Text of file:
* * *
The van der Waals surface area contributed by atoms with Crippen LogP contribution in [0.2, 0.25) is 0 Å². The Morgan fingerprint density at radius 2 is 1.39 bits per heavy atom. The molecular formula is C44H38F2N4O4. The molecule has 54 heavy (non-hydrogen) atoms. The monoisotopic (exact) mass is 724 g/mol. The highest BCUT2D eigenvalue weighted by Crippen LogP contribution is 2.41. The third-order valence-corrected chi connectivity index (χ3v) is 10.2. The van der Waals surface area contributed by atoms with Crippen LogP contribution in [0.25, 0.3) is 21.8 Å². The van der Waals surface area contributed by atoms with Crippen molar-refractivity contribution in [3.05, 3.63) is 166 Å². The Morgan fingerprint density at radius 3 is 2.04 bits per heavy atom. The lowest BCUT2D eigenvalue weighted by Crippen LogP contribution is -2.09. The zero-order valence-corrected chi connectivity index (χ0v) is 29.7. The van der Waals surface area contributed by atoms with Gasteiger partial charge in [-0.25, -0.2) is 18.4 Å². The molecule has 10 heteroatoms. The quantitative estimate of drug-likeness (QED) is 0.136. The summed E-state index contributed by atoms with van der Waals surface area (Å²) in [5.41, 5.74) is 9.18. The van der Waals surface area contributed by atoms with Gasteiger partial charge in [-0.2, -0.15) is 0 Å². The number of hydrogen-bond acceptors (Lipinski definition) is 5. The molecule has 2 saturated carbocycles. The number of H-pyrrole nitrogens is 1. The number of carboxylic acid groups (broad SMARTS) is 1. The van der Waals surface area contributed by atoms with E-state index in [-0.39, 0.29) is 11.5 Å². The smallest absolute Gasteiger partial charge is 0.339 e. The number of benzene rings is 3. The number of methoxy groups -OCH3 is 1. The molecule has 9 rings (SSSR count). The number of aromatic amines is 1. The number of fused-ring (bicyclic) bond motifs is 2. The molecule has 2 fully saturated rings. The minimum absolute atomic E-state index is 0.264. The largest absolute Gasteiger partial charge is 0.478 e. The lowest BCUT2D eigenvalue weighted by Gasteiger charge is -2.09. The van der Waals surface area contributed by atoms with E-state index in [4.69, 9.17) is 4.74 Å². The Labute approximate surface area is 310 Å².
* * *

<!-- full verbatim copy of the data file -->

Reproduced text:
The van der Waals surface area contributed by atoms with Crippen LogP contribution in [0.2, 0.25) is 0 Å². The Morgan fingerprint density at radius 2 is 1.39 bits per heavy atom. The molecular formula is C44H38F2N4O4. The molecule has 54 heavy (non-hydrogen) atoms. The monoisotopic (exact) mass is 724 g/mol. The highest BCUT2D eigenvalue weighted by Crippen LogP contribution is 2.41. The third-order valence-corrected chi connectivity index (χ3v) is 10.2. The van der Waals surface area contributed by atoms with Crippen LogP contribution in [0.25, 0.3) is 21.8 Å². The van der Waals surface area contributed by atoms with Crippen molar-refractivity contribution in [3.05, 3.63) is 166 Å². The Morgan fingerprint density at radius 3 is 2.04 bits per heavy atom. The lowest BCUT2D eigenvalue weighted by Crippen LogP contribution is -2.09. The zero-order valence-corrected chi connectivity index (χ0v) is 29.7. The van der Waals surface area contributed by atoms with Gasteiger partial charge in [-0.25, -0.2) is 18.4 Å². The molecule has 10 heteroatoms. The quantitative estimate of drug-likeness (QED) is 0.136. The summed E-state index contributed by atoms with van der Waals surface area (Å²) in [5.41, 5.74) is 9.18. The van der Waals surface area contributed by atoms with Gasteiger partial charge in [-0.2, -0.15) is 0 Å². The number of hydrogen-bond acceptors (Lipinski definition) is 5. The molecule has 2 saturated carbocycles. The number of H-pyrrole nitrogens is 1. The number of carboxylic acid groups (broad SMARTS) is 1. The van der Waals surface area contributed by atoms with E-state index in [-0.39, 0.29) is 11.5 Å². The smallest absolute Gasteiger partial charge is 0.339 e. The number of benzene rings is 3. The number of methoxy groups -OCH3 is 1. The molecule has 9 rings (SSSR count). The number of aromatic amines is 1. The number of fused-ring (bicyclic) bond motifs is 2. The molecule has 2 fully saturated rings. The minimum absolute atomic E-state index is 0.264. The largest absolute Gasteiger partial charge is 0.478 e. The lowest BCUT2D eigenvalue weighted by Gasteiger charge is -2.09. The van der Waals surface area contributed by atoms with E-state index in [4.69, 9.17) is 4.74 Å². The Labute approximate surface area is 310 Å².